System efficiency in 2024: Three priorities for the next EU Commission

System efficiency is a key metric to evaluate how far the European Green Deal has taken us in the energy transition.  

Why system efficiency and what is it?  System efficiency is the measure of how well a system utilizes resources to achieve its desired output with minimal waste. In this context, it refers to the systematic application of the Energy Efficiency First (EE1) principle. This means that examining system efficiency provides a way to assess the broad socio-economic advantages linked to measures improving energy efficiency. 

To maximize efficiency, we need to accelerate the decarbonisation of buildings, ensure that future energy networks are designed to electrify most of the economy, while strategically focusing on using hydrogen in hard-to-electrify applications as gas networks are decommissioned due to declining fossil gas demand. 

The recent agreement on the Energy Performance of Buildings Directive (EPBD) only requires minimal obligations for Member States, leaves flexibility for fossil fuel technologies, and avoids banning certain heating technologies in buildings.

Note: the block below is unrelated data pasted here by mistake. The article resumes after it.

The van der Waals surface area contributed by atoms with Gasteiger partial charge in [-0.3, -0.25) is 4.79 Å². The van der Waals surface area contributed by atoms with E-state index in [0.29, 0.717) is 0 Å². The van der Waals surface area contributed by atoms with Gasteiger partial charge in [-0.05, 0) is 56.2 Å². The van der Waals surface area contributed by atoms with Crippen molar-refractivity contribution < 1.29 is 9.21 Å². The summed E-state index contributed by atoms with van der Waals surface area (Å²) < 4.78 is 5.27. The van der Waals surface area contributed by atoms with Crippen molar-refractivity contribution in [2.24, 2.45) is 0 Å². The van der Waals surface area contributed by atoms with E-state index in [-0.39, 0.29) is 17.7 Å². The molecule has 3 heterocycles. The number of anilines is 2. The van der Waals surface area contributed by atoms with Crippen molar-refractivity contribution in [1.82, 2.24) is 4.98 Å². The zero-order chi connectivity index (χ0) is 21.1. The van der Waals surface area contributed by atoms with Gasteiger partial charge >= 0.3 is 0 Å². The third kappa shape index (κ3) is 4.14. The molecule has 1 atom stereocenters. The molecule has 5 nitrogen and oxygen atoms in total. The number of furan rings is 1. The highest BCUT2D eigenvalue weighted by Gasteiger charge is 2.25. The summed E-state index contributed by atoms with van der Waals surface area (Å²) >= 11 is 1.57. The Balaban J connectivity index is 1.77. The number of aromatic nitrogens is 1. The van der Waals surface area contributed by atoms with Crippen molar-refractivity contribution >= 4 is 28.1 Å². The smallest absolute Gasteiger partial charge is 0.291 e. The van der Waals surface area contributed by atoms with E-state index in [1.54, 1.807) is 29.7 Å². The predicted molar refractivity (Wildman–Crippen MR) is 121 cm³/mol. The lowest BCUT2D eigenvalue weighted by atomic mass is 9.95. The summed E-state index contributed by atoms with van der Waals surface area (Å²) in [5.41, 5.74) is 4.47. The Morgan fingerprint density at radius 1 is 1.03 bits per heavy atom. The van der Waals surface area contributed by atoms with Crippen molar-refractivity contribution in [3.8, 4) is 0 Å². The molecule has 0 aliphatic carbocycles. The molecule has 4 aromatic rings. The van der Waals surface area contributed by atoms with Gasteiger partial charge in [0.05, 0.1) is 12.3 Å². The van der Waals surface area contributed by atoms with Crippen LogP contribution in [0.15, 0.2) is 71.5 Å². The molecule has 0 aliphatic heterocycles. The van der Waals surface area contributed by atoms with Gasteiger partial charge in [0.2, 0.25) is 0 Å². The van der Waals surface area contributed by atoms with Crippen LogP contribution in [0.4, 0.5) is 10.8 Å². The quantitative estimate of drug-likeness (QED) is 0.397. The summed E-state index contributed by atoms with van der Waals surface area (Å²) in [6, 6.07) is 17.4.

Despite positive steps such as establishing the European Network of Network Operators of Hydrogen (ENNOH) to counter fossil gas industry influence, challenges remain in the gas package directive, which applies hydrogen unbundling rules only to Transmission System Operators (TSOs), leaving Distribution System Operators (DSOs) exempt and potentially leading to costly hydrogen investments at the local level. 

Considering the above, the next EU Commission can improve overall energy system efficiency by following three priorities: 

  1. Making energy efficiency an energy security priority through a new task force that focuses on leveraging energy efficiency progress and demand flexibility as an active lever towards European energy security. 
  2. Making local delivery institutions fit for delivering energy efficiency, providing increased support for municipalities and regional governments and setting targets for system transformation. 
  3. Enhancing system efficiency in gas networks by establishing a framework for decommissioning obsolete fossil infrastructure and strategically designing hydrogen networks for areas where no other decarbonisation option exists. 

Raphael Hanoteaux
Senior Policy Advisor

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